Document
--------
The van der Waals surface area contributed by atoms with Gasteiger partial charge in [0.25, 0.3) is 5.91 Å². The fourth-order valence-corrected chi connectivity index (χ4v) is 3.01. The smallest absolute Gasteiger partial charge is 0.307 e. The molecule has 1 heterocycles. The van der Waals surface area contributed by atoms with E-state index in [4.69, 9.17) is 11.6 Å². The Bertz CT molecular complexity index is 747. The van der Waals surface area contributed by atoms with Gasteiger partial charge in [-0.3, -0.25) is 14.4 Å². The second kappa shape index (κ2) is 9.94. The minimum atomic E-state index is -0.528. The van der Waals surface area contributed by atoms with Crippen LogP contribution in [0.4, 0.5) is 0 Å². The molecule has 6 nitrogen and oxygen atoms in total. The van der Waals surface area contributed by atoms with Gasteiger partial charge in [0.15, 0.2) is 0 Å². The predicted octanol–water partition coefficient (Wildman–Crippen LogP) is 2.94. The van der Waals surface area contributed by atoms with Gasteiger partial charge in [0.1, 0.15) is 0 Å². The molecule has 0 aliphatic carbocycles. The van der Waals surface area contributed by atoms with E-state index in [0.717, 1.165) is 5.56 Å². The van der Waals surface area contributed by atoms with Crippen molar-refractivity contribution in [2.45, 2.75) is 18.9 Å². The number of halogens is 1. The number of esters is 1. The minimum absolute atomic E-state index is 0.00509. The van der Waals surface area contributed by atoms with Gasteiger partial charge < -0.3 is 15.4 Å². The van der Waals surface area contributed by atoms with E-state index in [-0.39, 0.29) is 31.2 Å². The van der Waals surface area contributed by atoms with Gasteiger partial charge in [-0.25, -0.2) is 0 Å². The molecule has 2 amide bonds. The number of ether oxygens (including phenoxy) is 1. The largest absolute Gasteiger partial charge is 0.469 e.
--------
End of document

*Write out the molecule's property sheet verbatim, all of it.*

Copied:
The van der Waals surface area contributed by atoms with Gasteiger partial charge in [0.25, 0.3) is 5.91 Å². The fourth-order valence-corrected chi connectivity index (χ4v) is 3.01. The smallest absolute Gasteiger partial charge is 0.307 e. The molecule has 1 heterocycles. The van der Waals surface area contributed by atoms with E-state index in [4.69, 9.17) is 11.6 Å². The Bertz CT molecular complexity index is 747. The van der Waals surface area contributed by atoms with Gasteiger partial charge in [-0.3, -0.25) is 14.4 Å². The second kappa shape index (κ2) is 9.94. The minimum atomic E-state index is -0.528. The van der Waals surface area contributed by atoms with Crippen LogP contribution in [0.4, 0.5) is 0 Å². The molecule has 6 nitrogen and oxygen atoms in total. The van der Waals surface area contributed by atoms with Gasteiger partial charge in [0.15, 0.2) is 0 Å². The predicted octanol–water partition coefficient (Wildman–Crippen LogP) is 2.94. The van der Waals surface area contributed by atoms with Gasteiger partial charge in [0.1, 0.15) is 0 Å². The molecule has 0 aliphatic carbocycles. The van der Waals surface area contributed by atoms with E-state index in [0.717, 1.165) is 5.56 Å². The van der Waals surface area contributed by atoms with Crippen molar-refractivity contribution in [2.45, 2.75) is 18.9 Å². The number of halogens is 1. The number of esters is 1. The minimum absolute atomic E-state index is 0.00509. The van der Waals surface area contributed by atoms with Gasteiger partial charge < -0.3 is 15.4 Å². The van der Waals surface area contributed by atoms with E-state index in [-0.39, 0.29) is 31.2 Å². The van der Waals surface area contributed by atoms with Gasteiger partial charge in [-0.25, -0.2) is 0 Å². The molecule has 2 amide bonds. The number of ether oxygens (including phenoxy) is 1. The largest absolute Gasteiger partial charge is 0.469 e.